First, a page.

While automated testing exists to test the system based upon how the development team intends it to perform, exploratory testing operates outside of the box and focuses on those elements of the system that don't fall so readily within standard usage patterns, and so are less likely to be tested in detail. Consequently, exploratory testing should be used in concert with automation, but not as a substitute for automated testing.
Whether we're talking about non functional or performance testing, automation belongs in those areas of high predictability while exploratory testing exists to measure the least predictable. Nevertheless it is important that both types of testing be carefully coordinated in order to extract the maximum value from software testing. For example exploratory testing can find a bug that can then be added to an automated testing regime in order to prevent the defect from occurring again.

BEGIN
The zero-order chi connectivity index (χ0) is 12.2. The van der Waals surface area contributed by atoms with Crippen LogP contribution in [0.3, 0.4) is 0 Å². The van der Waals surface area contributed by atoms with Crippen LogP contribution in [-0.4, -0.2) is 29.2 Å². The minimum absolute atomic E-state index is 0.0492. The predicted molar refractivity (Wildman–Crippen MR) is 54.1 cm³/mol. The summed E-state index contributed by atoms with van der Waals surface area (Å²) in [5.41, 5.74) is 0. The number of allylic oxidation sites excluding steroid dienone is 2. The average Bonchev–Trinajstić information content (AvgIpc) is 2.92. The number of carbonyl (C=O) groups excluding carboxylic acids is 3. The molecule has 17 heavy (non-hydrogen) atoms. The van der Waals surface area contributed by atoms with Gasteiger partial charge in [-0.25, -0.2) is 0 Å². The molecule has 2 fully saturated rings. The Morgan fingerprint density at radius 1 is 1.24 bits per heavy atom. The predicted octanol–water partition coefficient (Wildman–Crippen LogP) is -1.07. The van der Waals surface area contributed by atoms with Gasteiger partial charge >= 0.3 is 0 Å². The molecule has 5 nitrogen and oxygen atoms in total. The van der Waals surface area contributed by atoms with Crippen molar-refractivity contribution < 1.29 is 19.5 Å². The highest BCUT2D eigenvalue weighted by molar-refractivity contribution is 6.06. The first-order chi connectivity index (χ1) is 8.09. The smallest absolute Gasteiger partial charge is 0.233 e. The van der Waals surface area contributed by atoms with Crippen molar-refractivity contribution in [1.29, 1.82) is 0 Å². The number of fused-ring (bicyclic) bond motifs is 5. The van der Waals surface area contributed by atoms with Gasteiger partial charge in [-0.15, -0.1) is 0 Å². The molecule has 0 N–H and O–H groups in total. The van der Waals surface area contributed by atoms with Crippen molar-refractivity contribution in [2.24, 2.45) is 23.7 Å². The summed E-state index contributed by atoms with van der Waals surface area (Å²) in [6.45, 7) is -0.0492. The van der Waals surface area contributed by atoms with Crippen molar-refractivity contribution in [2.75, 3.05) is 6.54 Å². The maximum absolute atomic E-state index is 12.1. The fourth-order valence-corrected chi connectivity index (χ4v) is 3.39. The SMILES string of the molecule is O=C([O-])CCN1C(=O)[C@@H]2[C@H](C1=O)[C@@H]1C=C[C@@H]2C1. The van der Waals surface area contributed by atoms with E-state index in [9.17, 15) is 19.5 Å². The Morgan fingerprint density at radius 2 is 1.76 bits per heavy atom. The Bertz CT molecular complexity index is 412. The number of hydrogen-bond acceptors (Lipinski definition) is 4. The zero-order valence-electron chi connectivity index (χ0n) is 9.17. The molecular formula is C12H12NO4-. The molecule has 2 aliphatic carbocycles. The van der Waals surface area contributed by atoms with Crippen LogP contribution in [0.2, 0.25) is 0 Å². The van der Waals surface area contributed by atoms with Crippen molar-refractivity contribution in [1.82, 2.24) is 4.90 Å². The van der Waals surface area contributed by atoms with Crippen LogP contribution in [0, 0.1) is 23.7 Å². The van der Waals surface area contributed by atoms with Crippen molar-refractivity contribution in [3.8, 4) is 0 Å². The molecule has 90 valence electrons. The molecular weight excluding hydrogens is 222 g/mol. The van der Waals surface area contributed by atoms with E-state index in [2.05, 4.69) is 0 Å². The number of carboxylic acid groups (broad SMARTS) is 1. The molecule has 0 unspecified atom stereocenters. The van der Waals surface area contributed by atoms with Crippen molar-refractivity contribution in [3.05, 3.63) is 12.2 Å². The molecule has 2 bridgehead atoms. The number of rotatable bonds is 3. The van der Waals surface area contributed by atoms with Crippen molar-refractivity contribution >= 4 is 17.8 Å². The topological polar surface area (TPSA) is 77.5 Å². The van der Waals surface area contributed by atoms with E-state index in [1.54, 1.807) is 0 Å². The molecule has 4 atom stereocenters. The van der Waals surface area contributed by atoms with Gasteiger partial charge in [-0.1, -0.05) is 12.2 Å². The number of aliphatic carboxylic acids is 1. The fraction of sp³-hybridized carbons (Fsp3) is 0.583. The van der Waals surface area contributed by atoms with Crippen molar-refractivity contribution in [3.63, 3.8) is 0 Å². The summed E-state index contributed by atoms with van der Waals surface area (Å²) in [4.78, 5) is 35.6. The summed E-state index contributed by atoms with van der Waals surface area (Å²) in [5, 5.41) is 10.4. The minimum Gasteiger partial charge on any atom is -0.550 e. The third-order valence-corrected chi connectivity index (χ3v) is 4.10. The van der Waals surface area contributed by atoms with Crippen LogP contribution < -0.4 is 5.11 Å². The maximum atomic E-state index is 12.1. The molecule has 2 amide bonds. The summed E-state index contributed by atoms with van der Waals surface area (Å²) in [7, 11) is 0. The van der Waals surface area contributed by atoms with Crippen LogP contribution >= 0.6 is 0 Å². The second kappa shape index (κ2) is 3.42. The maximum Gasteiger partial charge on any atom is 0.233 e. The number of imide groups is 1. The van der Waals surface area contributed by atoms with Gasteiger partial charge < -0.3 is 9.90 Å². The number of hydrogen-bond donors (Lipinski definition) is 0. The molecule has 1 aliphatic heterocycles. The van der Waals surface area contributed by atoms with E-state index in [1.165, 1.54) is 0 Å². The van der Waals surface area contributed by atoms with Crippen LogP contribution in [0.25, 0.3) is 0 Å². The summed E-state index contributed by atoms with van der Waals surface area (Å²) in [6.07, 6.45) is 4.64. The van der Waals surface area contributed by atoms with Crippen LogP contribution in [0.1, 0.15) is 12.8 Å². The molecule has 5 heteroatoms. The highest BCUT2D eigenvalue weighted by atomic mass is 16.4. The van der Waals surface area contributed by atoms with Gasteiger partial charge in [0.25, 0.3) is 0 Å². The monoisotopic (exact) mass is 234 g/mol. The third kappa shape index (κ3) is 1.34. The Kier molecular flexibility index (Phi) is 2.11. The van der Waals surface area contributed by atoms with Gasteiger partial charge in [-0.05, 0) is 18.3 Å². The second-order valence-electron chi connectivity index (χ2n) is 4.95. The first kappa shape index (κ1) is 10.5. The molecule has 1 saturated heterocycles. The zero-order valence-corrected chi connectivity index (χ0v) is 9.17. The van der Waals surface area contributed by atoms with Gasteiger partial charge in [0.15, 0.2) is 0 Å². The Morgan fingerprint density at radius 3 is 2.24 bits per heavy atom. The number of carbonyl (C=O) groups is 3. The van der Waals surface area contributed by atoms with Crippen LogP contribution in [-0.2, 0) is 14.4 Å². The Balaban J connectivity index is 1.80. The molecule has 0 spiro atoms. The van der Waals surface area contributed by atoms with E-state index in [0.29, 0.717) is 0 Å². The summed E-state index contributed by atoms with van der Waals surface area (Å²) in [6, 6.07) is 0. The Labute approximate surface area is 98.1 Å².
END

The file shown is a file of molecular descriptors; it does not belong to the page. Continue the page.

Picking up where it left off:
The greatest benefit of exploratory testing is the ability to find problems that cannot be found by any other means. Of course, this requires some planning, and so exploratory testing is not totally and utterly random, it is instead a skillful investigation of the software.
While exploratory testing certainly has its place prior to release, it isn't just the development cycle phase. It is a technique that can be applied throughout development. It is a type of flow testing and can be applied to any module which has an established flow through.
Ultimately the best exploratory testing is done with the user in mind and reflects realistic scenarios that could happen, even if they are not likely to happen. While exploratory testing is sometimes considered ad hoc, this does not mean that it is careless or sloppy. It is the union of a knowledgeable tester and the software under test. This tester then uses his or her imagination, skill and experience to push the software in ways that it could be logically pushed by users themselves. If the exploratory tester has done his job, the software will not only have fewer bugs it will also have a greater chance of passing user experience testing with minimal difficulties.